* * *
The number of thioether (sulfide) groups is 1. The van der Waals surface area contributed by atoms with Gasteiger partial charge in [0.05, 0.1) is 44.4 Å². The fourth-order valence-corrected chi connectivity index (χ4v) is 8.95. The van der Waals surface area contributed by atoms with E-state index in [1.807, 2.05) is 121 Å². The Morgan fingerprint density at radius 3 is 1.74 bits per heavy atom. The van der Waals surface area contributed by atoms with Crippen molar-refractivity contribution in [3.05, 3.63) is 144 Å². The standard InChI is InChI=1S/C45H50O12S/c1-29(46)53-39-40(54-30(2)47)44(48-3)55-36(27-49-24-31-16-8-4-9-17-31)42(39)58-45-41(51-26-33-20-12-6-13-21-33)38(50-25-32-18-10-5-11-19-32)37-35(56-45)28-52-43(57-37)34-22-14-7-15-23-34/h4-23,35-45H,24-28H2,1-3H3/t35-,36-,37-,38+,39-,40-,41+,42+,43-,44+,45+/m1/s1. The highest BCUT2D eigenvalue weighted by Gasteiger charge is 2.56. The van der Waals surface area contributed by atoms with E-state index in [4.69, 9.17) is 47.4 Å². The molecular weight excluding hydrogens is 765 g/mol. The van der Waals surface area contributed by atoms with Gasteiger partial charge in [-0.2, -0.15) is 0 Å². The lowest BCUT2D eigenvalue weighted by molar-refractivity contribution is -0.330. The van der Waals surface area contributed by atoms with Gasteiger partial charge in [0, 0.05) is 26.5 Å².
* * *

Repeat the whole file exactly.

The number of thioether (sulfide) groups is 1. The van der Waals surface area contributed by atoms with Gasteiger partial charge in [0.05, 0.1) is 44.4 Å². The fourth-order valence-corrected chi connectivity index (χ4v) is 8.95. The van der Waals surface area contributed by atoms with E-state index in [1.807, 2.05) is 121 Å². The Morgan fingerprint density at radius 3 is 1.74 bits per heavy atom. The van der Waals surface area contributed by atoms with Crippen molar-refractivity contribution in [3.05, 3.63) is 144 Å². The standard InChI is InChI=1S/C45H50O12S/c1-29(46)53-39-40(54-30(2)47)44(48-3)55-36(27-49-24-31-16-8-4-9-17-31)42(39)58-45-41(51-26-33-20-12-6-13-21-33)38(50-25-32-18-10-5-11-19-32)37-35(56-45)28-52-43(57-37)34-22-14-7-15-23-34/h4-23,35-45H,24-28H2,1-3H3/t35-,36-,37-,38+,39-,40-,41+,42+,43-,44+,45+/m1/s1. The highest BCUT2D eigenvalue weighted by Gasteiger charge is 2.56. The van der Waals surface area contributed by atoms with E-state index in [4.69, 9.17) is 47.4 Å². The molecular weight excluding hydrogens is 765 g/mol. The van der Waals surface area contributed by atoms with Gasteiger partial charge in [-0.2, -0.15) is 0 Å². The lowest BCUT2D eigenvalue weighted by molar-refractivity contribution is -0.330. The van der Waals surface area contributed by atoms with Gasteiger partial charge in [0, 0.05) is 26.5 Å².